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In the crosshairs of conscience: John Kitzhaber's death penalty reckoning

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To cope with his dread, John Kitzhaber opened his leather-bound journal and began to write.
It was a little past 9 on the morning of Nov. 22, 2011. Gary Haugen had dropped his appeals. A Marion County judge had signed the murderer's death warrant, leaving Kitzhaber, a former emergency room doctor, to decide Haugen's fate. The 49-year-old would soon die by lethal injection if the governor didn't intervene.
Kitzhaber was exhausted, having been unable to sleep the night before, but he needed to call the families of Haugen's victims.
"I know my decision will delay the closure they need and deserve," he wrote.
The son of University of Oregon English professors, Kitzhaber began writing each day in his journal in the early 1970s. The practice helped him organize his thoughts and, on that particular morning, gather his courage.
Kitzhaber first dialed the widow of David Polin, an inmate Haugen beat and stabbed to death in 2003 while already serving a life sentence fo…

Virginia lawmakers approve execution secrecy bill: Reprieve comment

Virginia lawmakers have today voted to pass a controversial bill designed to shroud the state's execution procedure in secrecy and shield the state and its drug suppliers from the Freedom of Information Act.

The bill, tabled by Virginia governor Terry McAuliffe, proposes using secret batches of specially mixed medicines in executions by lethal injection. The proposal amends a previous bill restoring the electric chair as a default execution method, passed earlier this year by both houses of the state legislature.

Courts in Arkansas and Missouri have already struck down attempts to keep execution drug suppliers secret, and the use of compounded medicines in executions is opposed by both the American Pharmacists Association (APhA) and the International Academy of Compounding Pharmacists (IACP). Last year, Virginia executed a prisoner using drugs that were trafficked from a secret supplier in Texas, contrary to DEA regulations. Texas has since confirmed this was an exceptional agreement, rather than a regular procedure.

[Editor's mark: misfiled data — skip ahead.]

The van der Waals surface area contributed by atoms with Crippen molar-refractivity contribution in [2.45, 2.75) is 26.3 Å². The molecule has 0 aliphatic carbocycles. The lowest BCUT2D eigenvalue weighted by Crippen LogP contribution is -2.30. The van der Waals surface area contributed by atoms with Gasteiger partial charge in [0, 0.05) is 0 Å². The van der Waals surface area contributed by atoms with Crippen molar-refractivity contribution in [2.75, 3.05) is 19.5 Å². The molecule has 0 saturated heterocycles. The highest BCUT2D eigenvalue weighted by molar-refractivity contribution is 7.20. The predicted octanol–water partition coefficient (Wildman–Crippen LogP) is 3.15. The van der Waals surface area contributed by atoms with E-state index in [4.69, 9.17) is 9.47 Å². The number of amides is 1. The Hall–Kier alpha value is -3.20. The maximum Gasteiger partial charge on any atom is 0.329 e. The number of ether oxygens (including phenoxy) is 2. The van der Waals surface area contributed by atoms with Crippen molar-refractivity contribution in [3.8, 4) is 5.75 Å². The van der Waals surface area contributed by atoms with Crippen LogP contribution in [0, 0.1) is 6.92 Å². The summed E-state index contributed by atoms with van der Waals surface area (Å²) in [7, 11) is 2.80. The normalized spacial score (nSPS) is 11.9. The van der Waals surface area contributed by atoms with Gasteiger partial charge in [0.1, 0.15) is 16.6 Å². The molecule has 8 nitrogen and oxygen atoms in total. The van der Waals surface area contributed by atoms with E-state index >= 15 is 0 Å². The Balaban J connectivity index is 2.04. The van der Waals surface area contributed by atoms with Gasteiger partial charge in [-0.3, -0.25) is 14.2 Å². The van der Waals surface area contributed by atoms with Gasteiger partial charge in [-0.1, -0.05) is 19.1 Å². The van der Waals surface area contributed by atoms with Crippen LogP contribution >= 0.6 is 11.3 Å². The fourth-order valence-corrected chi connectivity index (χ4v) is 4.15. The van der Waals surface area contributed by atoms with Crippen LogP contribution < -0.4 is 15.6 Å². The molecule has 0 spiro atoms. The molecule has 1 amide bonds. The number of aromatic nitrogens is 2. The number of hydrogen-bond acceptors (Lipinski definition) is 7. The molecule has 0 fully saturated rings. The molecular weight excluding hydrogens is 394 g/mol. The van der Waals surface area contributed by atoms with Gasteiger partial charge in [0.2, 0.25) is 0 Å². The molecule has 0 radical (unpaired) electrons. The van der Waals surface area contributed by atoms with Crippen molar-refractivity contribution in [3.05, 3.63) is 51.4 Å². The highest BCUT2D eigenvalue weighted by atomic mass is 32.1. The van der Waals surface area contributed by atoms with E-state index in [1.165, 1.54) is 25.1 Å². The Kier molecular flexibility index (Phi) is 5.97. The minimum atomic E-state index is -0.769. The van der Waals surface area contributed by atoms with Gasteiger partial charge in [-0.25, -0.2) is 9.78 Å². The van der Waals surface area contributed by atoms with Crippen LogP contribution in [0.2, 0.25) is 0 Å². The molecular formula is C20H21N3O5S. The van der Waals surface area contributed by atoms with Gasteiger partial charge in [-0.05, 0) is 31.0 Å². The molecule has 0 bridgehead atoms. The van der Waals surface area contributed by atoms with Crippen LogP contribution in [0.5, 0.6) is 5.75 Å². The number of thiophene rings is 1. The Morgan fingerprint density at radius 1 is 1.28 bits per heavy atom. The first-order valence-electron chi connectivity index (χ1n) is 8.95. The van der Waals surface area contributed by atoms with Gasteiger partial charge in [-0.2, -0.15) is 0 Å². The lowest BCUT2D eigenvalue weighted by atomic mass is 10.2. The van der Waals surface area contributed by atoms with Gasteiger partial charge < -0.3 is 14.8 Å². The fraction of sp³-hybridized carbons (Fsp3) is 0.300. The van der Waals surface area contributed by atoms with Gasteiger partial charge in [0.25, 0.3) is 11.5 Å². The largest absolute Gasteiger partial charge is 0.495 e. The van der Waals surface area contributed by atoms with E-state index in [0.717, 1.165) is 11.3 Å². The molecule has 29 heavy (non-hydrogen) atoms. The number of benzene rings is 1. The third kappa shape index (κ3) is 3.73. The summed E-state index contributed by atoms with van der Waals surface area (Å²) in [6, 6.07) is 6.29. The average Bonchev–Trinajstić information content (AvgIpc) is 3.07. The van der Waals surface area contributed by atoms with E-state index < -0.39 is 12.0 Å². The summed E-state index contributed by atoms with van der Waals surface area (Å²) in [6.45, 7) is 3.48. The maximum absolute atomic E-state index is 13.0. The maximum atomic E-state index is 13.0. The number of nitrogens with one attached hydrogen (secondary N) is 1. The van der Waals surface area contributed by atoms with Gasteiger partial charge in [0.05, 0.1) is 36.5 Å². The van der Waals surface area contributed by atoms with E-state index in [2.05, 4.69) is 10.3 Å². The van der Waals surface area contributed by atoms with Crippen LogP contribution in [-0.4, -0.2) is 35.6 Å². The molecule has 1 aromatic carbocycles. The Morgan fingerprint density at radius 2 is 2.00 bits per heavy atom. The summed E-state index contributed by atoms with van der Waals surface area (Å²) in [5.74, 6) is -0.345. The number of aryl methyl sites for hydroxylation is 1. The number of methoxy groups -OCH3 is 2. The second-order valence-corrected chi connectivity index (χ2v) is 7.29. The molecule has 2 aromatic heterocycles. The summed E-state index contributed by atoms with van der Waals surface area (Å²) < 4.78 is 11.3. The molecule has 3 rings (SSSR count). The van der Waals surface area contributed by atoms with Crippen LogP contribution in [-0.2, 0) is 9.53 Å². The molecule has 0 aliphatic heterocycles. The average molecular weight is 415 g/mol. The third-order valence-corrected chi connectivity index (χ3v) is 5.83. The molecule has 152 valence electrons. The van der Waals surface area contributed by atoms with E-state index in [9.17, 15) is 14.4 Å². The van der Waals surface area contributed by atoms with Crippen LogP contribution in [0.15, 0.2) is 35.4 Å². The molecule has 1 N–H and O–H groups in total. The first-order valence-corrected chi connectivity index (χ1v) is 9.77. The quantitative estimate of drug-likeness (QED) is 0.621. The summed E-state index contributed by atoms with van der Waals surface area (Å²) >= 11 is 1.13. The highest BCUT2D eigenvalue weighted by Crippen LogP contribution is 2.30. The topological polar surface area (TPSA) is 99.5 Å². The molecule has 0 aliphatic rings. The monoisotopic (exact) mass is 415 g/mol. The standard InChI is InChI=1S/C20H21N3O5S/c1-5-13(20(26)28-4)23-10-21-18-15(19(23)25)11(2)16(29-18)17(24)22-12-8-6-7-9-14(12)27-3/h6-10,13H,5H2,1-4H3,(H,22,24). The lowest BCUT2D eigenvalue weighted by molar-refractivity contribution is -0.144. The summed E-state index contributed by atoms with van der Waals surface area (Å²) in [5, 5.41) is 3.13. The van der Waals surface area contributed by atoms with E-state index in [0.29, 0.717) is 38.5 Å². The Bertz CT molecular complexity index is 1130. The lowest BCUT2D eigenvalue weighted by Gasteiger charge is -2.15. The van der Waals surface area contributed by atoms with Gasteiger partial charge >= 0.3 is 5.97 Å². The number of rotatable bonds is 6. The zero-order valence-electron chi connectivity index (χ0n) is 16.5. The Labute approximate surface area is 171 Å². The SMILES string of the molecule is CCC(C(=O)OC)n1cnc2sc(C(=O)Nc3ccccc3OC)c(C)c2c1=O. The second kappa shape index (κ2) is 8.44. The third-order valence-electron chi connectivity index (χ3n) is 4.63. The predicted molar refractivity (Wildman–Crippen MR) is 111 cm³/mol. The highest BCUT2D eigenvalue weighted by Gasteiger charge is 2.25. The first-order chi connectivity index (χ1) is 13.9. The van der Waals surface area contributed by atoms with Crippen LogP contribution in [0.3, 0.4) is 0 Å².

Commenting, Maya Foa, Director at Reprieve, said:

"This is a step backwards for Virginia, and takes the state down a dangerous road.

“Virginia’s secret drug law completely ignores the wishes of pharmacists, who – like the companies who make the drugs – are in the business of saving lives rather than ending them, and who embrace scrutiny as a matter of professional integrity.

“Sourcing drugs in secret will drive the lethal injection process further into the shadows, removing any accountability from the process and increasing the risk of botches. This will expose the state to legal challenges, repel businesses, and damage its reputation for good Government.”

  • The American Pharmacists Association (APhA) statement, and that of APhA CEO Thomas E. Menighan, can be seen here.
  • In March 2015, the International Academy of Compounding Pharmacists released a statement which read:
“While the pharmacy profession recognizes an individual practitioner's right to determine whether to dispense a medication based upon his or her personal, ethical and religious beliefs, IACP discourages its members from participating in the preparation, dispensing, or distribution of compounded medications for use in legally authorized executions.
“The issue of compounded preparations being used in the execution of prisoners sentenced to capital punishment continues to be a topic of significant interest. It is important to first understand the origin of this issue: states are turning to compounded preparations for this purpose because the companies that manufacture the products traditionally used have unilaterally decided to stop selling them for use in executions. IACP believes that a national discussion needs to be conducted on whether a pharmaceutical manufacturer can restrict the use of FDA-approved products only to purposes that adhere to their corporate values.
“Pharmacy, and compounding in particular, is a profession of healing and care that is focused on individual patients and providing the best and most appropriate medications at all times.”
  • Details of Texas' arrangement with Virginia to supply drugs for one execution are available here.
Source: Reprieve, April 21, 2016

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